Private Vehicle, fuels, tolls (wherever exist), parking fee, English-speaking driver, Professional English or French-speaking guide, insurance covery of the passengers up to ?500,000 in total, VAT and all taxes.

Not Included:
*Entrance fees in archaeological and historical sites, hotel accommodation wherever needed, beverages and meals.

Entrance fee:
Palace of Knossos – per Adult 6 euro
Palace of Knossos – per Child (under 17 with passport) Free

Sundays or Holidays: * Supplement per vehicle 140 euro 
* Charge for driver and tour guide based on labor legislation in Greece.

* NOTE: !!! Our Guides are LICENSED and Members of the Union official Guides in Crete.

** NOTE: !!! Our Drivers are Professionals and English speaking.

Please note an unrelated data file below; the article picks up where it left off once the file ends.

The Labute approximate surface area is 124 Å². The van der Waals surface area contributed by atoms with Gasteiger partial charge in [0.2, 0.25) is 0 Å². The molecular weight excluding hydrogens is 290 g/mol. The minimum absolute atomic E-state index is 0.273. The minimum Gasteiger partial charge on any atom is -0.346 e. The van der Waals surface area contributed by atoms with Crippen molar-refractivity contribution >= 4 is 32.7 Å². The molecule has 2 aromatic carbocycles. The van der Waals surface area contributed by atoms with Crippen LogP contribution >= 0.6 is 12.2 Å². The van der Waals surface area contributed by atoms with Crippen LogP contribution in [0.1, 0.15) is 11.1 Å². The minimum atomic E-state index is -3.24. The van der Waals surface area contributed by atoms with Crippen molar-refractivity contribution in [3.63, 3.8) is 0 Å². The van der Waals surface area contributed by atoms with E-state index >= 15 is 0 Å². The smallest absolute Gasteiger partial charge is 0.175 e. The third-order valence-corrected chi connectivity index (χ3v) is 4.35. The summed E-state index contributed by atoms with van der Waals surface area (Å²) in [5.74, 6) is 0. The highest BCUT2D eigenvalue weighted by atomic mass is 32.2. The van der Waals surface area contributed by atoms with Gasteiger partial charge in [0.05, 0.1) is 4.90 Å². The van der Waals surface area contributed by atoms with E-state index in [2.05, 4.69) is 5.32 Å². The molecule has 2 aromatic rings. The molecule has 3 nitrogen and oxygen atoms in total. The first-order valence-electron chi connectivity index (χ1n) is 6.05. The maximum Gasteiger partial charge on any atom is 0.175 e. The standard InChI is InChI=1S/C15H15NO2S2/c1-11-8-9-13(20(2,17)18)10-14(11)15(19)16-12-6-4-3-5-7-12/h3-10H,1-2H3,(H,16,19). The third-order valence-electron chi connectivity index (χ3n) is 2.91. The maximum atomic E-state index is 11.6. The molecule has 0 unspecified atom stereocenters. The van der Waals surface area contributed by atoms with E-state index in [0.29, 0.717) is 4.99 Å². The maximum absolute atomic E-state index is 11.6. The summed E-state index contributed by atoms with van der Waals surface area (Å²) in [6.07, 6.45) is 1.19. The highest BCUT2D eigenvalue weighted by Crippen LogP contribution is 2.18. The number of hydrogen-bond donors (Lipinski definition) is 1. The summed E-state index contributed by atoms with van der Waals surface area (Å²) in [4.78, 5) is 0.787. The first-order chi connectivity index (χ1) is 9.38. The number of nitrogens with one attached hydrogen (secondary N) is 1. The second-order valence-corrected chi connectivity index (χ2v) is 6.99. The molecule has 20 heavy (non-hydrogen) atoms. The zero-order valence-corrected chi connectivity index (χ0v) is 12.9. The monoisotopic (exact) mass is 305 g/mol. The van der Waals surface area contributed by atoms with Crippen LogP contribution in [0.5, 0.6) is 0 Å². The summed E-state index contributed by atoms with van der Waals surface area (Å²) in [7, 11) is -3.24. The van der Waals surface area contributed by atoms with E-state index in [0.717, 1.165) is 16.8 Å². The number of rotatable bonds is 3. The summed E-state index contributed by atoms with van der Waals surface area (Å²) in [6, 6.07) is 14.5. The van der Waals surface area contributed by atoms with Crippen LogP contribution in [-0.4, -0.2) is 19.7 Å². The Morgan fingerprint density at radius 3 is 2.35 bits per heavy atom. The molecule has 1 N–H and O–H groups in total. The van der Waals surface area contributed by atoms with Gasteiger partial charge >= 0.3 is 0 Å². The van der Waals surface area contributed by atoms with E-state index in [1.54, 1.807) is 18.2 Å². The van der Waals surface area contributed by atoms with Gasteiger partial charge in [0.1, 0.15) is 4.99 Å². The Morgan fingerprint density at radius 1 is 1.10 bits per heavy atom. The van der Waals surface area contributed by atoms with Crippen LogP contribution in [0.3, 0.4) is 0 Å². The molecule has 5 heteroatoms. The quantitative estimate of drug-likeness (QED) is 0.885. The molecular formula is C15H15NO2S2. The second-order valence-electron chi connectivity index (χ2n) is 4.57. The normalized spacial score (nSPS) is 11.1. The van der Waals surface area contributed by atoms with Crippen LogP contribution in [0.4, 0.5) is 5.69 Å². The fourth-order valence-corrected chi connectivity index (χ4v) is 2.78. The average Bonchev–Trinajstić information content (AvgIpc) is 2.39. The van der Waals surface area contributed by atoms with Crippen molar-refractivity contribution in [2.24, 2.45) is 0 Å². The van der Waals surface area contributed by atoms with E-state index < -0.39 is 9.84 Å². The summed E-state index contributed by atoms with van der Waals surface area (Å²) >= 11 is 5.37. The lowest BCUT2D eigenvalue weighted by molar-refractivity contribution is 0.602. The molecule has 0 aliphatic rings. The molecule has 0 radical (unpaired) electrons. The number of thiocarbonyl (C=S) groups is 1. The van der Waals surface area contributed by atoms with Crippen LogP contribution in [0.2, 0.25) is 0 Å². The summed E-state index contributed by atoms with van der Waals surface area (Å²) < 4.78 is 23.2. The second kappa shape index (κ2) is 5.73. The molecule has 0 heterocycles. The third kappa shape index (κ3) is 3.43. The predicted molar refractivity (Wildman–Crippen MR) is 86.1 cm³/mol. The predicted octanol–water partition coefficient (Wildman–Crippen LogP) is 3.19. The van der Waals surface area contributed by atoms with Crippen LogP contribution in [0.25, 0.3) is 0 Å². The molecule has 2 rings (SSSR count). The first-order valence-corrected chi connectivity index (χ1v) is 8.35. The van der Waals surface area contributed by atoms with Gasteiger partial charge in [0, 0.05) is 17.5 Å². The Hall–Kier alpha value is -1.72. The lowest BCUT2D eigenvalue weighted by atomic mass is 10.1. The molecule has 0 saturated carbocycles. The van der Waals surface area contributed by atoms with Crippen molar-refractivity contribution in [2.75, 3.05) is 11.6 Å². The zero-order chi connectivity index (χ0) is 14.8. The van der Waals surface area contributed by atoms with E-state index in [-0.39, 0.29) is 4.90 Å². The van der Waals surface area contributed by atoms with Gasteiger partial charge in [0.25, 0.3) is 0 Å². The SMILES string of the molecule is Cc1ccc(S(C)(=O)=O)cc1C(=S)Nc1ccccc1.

Important Note:
Please note that not allowed Taxi drivers, Minivan drivers and Bus drivers to do the job of the tour guides, this is prohibited by Greek law. 
The tour guide profession is protected by the Greek legislation
Our Company from its establishment until now, works only with official, professional, licensed tour guides.

Please note that in case you may wish to book a private tour through our website, in no way means that you are obliged to follow the exact route of showing the proposed tour. 
You have the ability to change the order of the sites, to remove or add attractions, provided it does not exceed the time duration and distances that you have already booked.
We are flexible to any changes that you may wish during your private tour, our aim is your complete satisfaction.
Our drivers and our licensed tour guides are at your disposal in order to provide you with the best service.

If you are interested in booking this Private Tour please fill in these details that follow and you will be informed of the pricing details.